Notes on Building a Raspberry Pi Kubernetes Cluster (Part 2: The Nodes and Network)
For the first post in this series, see Part 1: the Hardware.
The Nodes and Network
Setting up my nodes and network was straightforward, but I’ll describe it here for completeness. The first thing that I had to do for each Pi was get it to boot and attach to my network, where I could then assign it an IP address.
I’m using Ubuntu Server 20.10 64-bit (arm64). This has a few disadvantages: There’s no raspbi-config, so it’s harder to configure WiFi and GPIO settings (which I don’t plan to use), and graphics support isn’t as good — when I tried installing Ubuntu Desktop on a Pi with an attached touchscreen, the screen resolution was too low to display the install dialogs, putting important buttons off-screen (but getting video out of my nodes isn’t a priority for me). Ubuntu’s advantages made it my choice: a mature 64-bit OS, sshd enabled by default, and as I later discovered, Canonical publishes a packaged version of Kubernetes called Microk8s that can be easily installed with the snap package manager. After some brief early experiments, Microk8s has been my Kubernetes of choice and seems to work well.
My desktop is also an Ubuntu (amd64) system and is one of the platforms that runs the convenient Raspberry Pi Imager, which will download and install a user-selected OS image to an SD card (my SD card writer is this SanDisk MobileMate USB 3.0 microSD Card Reader, but anything that you have will probably work).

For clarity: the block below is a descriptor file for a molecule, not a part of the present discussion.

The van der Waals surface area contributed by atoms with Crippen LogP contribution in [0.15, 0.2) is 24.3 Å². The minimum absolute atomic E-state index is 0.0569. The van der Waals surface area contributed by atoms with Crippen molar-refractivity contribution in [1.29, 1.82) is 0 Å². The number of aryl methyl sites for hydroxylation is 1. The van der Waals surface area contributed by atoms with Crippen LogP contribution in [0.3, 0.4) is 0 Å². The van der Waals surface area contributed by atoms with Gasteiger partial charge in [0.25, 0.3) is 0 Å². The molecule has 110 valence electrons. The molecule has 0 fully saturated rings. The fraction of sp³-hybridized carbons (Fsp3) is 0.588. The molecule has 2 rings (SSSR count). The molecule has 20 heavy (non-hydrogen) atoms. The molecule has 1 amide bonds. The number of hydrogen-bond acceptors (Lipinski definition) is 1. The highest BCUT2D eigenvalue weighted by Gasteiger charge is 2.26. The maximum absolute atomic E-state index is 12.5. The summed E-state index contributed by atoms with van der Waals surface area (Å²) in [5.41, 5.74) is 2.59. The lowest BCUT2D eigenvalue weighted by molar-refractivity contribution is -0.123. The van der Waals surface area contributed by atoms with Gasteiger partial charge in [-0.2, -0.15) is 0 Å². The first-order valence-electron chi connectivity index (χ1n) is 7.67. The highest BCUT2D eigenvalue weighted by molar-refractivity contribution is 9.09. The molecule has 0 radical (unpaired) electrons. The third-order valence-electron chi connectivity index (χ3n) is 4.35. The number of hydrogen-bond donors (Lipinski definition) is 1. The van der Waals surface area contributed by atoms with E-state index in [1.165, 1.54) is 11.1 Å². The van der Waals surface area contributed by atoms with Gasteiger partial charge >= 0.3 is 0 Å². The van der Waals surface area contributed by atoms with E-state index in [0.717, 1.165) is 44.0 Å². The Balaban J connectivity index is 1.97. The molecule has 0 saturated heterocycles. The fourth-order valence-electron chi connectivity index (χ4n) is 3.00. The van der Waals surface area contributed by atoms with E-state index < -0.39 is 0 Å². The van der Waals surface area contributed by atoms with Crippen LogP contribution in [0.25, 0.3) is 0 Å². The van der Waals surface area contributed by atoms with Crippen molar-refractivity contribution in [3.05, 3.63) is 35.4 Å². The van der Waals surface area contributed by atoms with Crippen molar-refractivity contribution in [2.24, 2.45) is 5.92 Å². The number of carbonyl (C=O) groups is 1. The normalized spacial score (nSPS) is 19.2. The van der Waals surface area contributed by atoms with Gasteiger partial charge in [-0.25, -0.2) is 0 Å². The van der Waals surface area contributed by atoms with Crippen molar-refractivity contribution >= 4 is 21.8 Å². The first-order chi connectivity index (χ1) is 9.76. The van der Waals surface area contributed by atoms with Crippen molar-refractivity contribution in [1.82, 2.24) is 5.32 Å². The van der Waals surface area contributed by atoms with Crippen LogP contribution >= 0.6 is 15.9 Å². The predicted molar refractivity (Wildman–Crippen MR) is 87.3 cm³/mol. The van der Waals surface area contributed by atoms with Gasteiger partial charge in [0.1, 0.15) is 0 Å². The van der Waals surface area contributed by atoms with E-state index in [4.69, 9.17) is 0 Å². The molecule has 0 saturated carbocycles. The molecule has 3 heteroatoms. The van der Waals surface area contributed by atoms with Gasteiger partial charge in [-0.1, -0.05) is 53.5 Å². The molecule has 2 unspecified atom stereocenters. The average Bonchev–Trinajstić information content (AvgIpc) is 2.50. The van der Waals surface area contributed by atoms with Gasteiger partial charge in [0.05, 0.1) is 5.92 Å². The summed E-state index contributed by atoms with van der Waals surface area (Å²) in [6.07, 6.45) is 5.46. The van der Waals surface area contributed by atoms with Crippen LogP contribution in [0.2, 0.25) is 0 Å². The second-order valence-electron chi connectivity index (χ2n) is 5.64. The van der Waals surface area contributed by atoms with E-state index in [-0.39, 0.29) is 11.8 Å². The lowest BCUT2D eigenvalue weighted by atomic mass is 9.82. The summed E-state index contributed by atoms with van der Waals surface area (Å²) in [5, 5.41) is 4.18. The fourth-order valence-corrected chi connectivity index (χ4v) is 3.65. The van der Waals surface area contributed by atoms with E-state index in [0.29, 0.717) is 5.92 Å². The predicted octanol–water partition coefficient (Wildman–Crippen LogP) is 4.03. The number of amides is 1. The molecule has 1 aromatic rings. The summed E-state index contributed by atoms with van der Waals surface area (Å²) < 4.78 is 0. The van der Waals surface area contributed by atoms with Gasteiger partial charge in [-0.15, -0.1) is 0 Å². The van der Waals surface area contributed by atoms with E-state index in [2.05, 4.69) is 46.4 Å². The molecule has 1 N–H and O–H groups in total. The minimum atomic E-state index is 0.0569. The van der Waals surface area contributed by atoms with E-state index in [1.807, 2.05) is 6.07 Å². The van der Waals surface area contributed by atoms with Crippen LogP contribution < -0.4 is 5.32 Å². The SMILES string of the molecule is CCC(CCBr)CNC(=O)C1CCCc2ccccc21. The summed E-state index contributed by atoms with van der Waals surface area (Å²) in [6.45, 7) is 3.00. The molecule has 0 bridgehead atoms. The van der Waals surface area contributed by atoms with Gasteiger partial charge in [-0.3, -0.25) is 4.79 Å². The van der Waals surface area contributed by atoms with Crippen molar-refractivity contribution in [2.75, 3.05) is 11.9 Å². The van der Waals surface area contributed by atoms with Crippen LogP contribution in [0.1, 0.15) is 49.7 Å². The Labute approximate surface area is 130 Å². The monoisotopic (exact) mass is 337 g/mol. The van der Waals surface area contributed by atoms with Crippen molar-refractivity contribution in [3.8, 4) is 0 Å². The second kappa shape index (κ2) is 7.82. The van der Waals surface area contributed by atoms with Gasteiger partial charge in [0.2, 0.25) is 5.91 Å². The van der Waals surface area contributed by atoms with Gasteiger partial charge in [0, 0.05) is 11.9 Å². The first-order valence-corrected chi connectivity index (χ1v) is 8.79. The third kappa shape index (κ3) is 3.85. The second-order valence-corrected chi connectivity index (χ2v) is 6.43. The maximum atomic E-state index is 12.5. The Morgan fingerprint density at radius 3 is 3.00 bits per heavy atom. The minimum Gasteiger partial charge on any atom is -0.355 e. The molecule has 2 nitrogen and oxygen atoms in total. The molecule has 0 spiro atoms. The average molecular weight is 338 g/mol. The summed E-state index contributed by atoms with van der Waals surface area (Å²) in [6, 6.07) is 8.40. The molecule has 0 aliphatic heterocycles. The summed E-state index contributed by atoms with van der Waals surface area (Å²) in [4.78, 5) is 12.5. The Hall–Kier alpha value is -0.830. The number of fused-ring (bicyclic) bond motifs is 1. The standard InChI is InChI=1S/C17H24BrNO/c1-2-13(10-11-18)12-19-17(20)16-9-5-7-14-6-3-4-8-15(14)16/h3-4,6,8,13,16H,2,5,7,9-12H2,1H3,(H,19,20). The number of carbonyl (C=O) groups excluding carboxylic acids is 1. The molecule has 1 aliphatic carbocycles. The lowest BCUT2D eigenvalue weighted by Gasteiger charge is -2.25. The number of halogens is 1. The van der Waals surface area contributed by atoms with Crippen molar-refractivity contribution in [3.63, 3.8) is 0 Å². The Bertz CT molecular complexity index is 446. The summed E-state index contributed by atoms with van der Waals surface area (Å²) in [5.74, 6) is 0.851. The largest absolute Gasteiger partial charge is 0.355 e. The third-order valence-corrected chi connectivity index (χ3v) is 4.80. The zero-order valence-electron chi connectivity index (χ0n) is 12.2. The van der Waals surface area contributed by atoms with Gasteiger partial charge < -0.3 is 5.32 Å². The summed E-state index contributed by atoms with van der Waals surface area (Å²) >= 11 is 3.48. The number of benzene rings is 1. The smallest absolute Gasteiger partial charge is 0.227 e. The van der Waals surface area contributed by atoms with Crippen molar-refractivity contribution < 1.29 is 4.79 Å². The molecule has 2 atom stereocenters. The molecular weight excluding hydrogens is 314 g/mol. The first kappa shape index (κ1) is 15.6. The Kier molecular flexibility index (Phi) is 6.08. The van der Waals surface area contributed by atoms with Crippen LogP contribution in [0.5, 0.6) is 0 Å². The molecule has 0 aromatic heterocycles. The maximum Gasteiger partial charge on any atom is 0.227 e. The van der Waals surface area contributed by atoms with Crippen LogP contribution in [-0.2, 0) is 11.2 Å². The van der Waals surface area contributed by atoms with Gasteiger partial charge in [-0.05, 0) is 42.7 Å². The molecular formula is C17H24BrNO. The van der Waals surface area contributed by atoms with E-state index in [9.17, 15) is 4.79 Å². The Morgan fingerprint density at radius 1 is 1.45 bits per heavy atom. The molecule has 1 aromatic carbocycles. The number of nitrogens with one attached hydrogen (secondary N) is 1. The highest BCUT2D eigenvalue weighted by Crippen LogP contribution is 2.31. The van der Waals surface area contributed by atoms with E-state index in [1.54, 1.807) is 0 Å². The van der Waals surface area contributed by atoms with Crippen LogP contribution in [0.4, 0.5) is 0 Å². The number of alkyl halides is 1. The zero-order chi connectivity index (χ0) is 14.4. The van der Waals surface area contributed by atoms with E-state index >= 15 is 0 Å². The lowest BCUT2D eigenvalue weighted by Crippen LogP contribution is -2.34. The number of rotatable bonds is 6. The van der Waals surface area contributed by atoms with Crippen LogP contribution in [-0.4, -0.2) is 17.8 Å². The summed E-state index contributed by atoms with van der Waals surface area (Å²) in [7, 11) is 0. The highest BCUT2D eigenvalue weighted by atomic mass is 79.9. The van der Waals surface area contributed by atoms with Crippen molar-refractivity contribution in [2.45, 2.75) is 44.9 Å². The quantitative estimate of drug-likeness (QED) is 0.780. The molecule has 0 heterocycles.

At larger scales, you might want to automate customization of your Ubuntu images, but I’ve just been setting mine up manually.
After writing the card, I install it in the Pi, connect the Pi to my local network (with a cable), and turn it on. I use a Google WiFi at home, so my next step is to look in the Google WiFi app for a new “Raspberry Pi” device (it’s a good idea to add devices one at a time), and then assign this device a name and an IP address. I planned ahead and chose a block of 8 IP addresses near the top of my local address range and have been assigning these to my nodes. My Google WiFi DHCP server associates these addresses with the Pi MAC addresses (as one does), so these addresses won’t change even if the OS is replaced.
Once I’ve restarted the Pi, I can log into it at its assigned address, which I also add to /etc/hosts on my Ubuntu desktop. Ubuntu Server installs with a default user named “ubuntu” with password “ubuntu” and forces you to change that when you first login. Once I’ve done that, I log out and use scp to copy some SSH configuration to the node (authorized_keys, id_rsa, and id_rsa.pub to the ubuntu user’s .ssh directory). Then I can more easily manage my node remotely — for example, shutting it down with
ssh ubuntu@fury “sudo shutdown -h now”
Next: Installing Kubernetes